Grammar matters in MFL: making form-meaning connections task essential in listening, reading, speaking and writing
This course will be online.
In a time-limited context for learning languages, what kinds of grammar practice are likely to be most effective?
We first present some principles drawn from relevant research. For example, studies have found benefits for activities that ‘trap’ a grammar feature and make form-meaning connections essential to task completion, both in the 'input' (reading and listening) and production (writing and speaking).
We then illustrate these principles using activities from NCELP KS3 Spanish, German and French resources.
Emma Marsden is professor of second language education at the University of York. She started her career as a French and Spanish teacher and head of Spanish in an 11-18 school, before moving into research and higher education. She has published over 50 international peer-reviewed publications, in journals, books, and book chapters. Her research focuses on the learning and teaching of foreign languages. She is currently Journal Editor of Language Learning (a major international journal in applied linguistics), and is director of NCELP and of two major repositories of materials for language researchers and educators (OASIS and IRIS). She has advised on numerous educational policy initiatives and is passionate about making research more openly available.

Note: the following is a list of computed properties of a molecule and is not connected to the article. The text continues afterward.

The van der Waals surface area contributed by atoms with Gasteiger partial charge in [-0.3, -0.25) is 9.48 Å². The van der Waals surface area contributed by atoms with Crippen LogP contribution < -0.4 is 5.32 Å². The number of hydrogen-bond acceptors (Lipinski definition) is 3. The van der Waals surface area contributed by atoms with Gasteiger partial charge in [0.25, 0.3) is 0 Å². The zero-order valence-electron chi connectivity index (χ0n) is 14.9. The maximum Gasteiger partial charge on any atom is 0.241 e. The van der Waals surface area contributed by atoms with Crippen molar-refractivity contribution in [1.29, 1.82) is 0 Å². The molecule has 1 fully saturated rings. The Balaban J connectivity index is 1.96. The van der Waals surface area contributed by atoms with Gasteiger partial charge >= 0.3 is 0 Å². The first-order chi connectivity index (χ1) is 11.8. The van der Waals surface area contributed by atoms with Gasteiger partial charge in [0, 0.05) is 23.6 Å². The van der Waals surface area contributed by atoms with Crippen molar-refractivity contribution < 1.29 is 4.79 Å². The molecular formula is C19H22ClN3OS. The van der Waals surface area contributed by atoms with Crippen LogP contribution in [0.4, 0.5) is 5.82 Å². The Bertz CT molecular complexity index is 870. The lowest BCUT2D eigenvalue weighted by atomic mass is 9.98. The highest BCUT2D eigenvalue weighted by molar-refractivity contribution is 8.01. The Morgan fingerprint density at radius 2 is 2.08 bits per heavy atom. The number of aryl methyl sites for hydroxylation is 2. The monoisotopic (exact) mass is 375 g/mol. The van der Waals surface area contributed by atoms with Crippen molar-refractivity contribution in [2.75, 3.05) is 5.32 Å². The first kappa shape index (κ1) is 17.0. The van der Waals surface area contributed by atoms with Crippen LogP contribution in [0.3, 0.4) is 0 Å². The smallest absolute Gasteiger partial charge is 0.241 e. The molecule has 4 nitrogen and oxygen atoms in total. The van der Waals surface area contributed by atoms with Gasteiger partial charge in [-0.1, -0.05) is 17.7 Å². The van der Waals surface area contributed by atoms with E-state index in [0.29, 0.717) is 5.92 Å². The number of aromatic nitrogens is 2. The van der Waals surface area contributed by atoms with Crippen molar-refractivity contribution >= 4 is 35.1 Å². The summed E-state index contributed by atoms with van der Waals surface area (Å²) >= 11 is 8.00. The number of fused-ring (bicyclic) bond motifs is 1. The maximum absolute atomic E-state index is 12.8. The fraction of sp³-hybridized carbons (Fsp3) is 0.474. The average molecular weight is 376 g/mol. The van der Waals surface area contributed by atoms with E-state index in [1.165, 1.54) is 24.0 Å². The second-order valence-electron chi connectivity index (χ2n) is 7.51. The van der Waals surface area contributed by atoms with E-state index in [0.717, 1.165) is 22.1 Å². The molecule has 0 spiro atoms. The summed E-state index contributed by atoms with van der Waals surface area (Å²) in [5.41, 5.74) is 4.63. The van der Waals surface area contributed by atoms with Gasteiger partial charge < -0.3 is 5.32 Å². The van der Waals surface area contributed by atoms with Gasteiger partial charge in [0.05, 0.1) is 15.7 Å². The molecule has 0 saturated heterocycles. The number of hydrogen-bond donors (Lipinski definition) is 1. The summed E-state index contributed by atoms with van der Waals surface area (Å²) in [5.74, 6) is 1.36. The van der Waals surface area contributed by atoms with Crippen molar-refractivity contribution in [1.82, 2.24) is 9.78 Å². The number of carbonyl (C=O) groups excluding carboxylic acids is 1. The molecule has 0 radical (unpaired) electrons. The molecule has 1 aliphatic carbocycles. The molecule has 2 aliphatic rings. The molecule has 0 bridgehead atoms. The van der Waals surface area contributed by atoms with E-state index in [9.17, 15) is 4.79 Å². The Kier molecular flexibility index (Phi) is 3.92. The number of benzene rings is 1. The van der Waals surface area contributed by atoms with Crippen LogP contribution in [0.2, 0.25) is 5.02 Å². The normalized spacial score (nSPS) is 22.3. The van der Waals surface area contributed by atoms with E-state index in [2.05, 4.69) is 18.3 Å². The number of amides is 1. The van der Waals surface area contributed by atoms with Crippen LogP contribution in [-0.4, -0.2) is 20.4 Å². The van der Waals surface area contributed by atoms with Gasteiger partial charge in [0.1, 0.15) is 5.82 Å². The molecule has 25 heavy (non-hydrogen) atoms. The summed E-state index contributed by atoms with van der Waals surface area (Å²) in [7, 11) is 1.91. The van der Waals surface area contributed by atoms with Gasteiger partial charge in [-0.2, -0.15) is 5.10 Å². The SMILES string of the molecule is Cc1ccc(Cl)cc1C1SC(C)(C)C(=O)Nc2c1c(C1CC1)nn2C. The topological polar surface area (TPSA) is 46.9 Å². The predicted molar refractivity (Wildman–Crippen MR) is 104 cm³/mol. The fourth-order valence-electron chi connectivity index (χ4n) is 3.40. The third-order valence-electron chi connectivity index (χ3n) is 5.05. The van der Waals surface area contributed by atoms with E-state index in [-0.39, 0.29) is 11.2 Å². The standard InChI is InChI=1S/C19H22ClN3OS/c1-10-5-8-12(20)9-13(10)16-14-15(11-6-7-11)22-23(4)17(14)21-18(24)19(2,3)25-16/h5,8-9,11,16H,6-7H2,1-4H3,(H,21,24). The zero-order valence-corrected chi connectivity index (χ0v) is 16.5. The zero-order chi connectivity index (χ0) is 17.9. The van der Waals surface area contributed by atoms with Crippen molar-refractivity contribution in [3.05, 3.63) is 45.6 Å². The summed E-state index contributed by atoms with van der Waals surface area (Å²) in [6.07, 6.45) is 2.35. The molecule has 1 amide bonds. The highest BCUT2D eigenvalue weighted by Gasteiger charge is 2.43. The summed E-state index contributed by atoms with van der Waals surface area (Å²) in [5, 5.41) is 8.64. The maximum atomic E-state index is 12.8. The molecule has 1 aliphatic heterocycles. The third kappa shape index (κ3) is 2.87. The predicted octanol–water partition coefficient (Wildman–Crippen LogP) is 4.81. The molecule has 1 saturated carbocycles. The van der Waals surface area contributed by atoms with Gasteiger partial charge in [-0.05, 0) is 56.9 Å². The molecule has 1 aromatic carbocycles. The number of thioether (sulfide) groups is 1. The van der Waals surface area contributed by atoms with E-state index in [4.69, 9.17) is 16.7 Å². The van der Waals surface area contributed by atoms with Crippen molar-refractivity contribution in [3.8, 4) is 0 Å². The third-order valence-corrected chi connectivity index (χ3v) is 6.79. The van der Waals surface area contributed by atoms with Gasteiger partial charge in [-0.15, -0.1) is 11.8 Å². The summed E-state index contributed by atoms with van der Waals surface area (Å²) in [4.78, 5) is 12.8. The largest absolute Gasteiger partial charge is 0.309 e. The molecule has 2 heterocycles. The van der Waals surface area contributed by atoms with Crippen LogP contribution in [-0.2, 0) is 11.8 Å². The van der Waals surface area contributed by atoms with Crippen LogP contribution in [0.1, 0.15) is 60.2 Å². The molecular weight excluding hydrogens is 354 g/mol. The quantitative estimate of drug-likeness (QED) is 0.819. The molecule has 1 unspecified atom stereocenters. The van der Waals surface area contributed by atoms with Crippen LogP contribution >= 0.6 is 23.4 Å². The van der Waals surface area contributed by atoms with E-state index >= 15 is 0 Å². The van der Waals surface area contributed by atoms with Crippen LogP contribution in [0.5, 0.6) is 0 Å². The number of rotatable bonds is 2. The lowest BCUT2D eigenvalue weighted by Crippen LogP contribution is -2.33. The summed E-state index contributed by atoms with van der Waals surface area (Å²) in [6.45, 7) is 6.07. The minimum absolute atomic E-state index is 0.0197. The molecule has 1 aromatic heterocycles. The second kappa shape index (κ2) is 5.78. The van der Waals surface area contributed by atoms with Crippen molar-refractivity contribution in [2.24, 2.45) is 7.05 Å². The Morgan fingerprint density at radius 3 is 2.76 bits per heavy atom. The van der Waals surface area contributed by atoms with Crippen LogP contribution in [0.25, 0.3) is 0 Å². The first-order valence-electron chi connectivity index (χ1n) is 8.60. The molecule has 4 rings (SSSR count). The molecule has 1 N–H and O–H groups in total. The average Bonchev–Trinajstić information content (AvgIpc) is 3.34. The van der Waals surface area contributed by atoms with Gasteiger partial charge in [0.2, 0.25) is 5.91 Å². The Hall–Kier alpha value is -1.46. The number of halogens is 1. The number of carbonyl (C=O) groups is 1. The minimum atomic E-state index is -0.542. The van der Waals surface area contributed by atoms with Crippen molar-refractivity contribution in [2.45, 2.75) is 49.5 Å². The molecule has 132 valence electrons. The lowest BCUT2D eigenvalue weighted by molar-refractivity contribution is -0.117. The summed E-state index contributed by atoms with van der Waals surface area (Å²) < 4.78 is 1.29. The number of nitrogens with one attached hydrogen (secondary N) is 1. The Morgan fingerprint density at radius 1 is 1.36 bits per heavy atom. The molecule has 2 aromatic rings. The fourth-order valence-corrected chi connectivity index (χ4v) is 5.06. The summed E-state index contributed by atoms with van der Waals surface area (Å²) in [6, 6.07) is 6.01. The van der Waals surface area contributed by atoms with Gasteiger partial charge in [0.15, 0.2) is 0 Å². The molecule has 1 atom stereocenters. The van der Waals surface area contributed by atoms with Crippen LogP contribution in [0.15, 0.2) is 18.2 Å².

Nick Avery leads on scheme of work development and resource creation for Spanish at NCELP. He has worked as an English language teacher in France, Spain and Colombia, and holds an MA in Applied Linguistics for Language Teaching from the University of York. He has also worked on collaborative research projects on aspects of grammar and vocabulary.
Cost: £85 per delegate
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